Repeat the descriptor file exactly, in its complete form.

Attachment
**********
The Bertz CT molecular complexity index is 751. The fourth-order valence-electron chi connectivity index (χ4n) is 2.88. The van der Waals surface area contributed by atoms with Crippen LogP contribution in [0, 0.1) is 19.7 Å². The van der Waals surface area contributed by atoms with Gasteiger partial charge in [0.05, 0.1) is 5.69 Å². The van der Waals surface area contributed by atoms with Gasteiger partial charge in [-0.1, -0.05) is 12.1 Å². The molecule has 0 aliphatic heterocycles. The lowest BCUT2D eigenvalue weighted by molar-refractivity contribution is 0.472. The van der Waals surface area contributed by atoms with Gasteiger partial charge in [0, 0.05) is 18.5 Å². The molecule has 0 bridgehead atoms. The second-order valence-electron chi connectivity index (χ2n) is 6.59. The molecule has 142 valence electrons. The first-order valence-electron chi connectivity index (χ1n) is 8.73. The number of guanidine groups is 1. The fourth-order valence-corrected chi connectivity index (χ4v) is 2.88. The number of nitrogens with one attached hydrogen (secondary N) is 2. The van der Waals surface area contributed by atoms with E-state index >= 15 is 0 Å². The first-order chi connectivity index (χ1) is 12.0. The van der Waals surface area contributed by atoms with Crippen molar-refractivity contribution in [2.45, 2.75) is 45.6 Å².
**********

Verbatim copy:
The Bertz CT molecular complexity index is 751. The fourth-order valence-electron chi connectivity index (χ4n) is 2.88. The van der Waals surface area contributed by atoms with Crippen LogP contribution in [0, 0.1) is 19.7 Å². The van der Waals surface area contributed by atoms with Gasteiger partial charge in [0.05, 0.1) is 5.69 Å². The van der Waals surface area contributed by atoms with Gasteiger partial charge in [-0.1, -0.05) is 12.1 Å². The molecule has 0 aliphatic heterocycles. The lowest BCUT2D eigenvalue weighted by molar-refractivity contribution is 0.472. The van der Waals surface area contributed by atoms with Gasteiger partial charge in [0, 0.05) is 18.5 Å². The molecule has 0 bridgehead atoms. The second-order valence-electron chi connectivity index (χ2n) is 6.59. The molecule has 142 valence electrons. The first-order valence-electron chi connectivity index (χ1n) is 8.73. The number of guanidine groups is 1. The fourth-order valence-corrected chi connectivity index (χ4v) is 2.88. The number of nitrogens with one attached hydrogen (secondary N) is 2. The van der Waals surface area contributed by atoms with E-state index >= 15 is 0 Å². The first-order chi connectivity index (χ1) is 12.0. The van der Waals surface area contributed by atoms with Crippen molar-refractivity contribution in [2.45, 2.75) is 45.6 Å².